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Tuesday, August 6, 2013

Climate change forecasts can predict crop failures

Scientists have discovered that climate data can help predict some crop failures several months before harvest.(PhotoFlickr.comparker Knight)

The new findings could allow farmers in poor countries to receive better harvest in years with food growing conditions and build resiliency for the other years

In what may be a new tool for farmers across the world especially those who grow wheat and rice, researchers have now found out a way to predict crop failures.
According to a new study, published in Nature Climate Change, climate data can help predict some crop failures several months before harvest.  
The scientists wanted to examine the reliability and timeliness of crop failure forecasts in order for governments, insurers and others to plan accordingly.
Scientist found that in about one third of global cropland, temperature and soil moisture have strong relationships to the yield of wheat and rice at harvest.
“You can estimate yields according to the climatic conditions several months before,” said Molly Brown, one of the researchers.
The research team led by Toshichika Lizumi with the National Institute for Agro-Environmental Sciences, Japan, created and tested a new crop model, incorporating temperature and precipitation forecasts and satellite observations from 1983 to 2006.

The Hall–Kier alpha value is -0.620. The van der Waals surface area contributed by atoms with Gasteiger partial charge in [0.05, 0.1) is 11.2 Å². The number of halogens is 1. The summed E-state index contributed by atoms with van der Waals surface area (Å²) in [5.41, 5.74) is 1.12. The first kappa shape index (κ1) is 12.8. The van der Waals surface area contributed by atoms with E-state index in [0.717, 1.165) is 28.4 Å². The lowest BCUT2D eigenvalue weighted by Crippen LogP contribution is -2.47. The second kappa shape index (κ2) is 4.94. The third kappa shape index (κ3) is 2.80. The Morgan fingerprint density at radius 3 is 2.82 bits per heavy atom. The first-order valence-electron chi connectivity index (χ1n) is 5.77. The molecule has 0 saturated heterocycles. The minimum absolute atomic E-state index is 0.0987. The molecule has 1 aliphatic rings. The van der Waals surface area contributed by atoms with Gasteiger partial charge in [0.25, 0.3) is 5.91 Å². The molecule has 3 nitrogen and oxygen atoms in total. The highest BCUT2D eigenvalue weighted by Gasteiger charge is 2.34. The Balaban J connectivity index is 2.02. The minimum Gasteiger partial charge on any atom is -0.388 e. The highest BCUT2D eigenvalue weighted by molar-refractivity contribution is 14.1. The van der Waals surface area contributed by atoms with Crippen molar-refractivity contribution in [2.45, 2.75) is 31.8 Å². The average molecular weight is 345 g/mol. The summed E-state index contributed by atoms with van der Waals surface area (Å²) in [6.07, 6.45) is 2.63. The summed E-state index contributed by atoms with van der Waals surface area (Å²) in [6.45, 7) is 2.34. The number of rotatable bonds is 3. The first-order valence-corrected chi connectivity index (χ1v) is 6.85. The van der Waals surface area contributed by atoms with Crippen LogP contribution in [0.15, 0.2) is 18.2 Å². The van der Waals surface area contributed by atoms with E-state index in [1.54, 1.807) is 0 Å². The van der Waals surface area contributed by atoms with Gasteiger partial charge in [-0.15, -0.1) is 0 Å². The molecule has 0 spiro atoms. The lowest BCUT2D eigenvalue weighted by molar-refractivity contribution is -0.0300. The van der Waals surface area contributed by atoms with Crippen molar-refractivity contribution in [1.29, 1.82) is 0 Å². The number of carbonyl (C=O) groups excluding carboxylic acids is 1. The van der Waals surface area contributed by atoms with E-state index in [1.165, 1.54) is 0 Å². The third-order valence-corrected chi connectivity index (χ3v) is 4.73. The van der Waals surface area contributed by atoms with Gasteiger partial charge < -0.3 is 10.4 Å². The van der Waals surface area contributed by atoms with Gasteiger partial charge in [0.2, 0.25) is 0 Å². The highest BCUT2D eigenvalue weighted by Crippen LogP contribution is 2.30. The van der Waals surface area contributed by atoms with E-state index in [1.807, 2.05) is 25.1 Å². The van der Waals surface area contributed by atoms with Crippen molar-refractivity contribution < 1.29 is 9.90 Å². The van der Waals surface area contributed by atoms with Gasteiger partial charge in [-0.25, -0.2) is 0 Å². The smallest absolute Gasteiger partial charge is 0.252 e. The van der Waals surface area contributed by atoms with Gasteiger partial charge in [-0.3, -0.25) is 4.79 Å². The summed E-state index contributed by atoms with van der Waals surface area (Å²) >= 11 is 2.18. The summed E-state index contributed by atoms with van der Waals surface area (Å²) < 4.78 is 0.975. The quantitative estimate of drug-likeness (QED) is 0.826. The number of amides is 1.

The team studied four crops- corn, soybeans, wheat and rice, but the model proved most useful for wheat and rice.
According to a press release, the team examined how well those data predicted the crop yield or crop failure that actually occurred at the end of each season.
“By looking at the temperature and soil moisture in June of a given year, they were hoping to predict the success of a corn harvest in August and September,” states the press release.
For example, if satellite data and climate models forecast a good season for rice before seeds are even planted, farmers or communities to get loans to invest in technologies to take advantage of the good weather, while insurers could keep insurance premiums low.
Likewise, if the forecasts call for a poor growing season, the loans would be smaller and insurance premiums larger.
According to experts, it could work as both a social safety net for agricultural communities as well as encourage communities and governments to invest in the infrastructure needed to take advantage of those good years.

“This paper is an initial step in a much larger effort to allow farmers in poor countries to get better harvests in years with good growing conditions, and build resiliency for the other years,” said Molly Brown.

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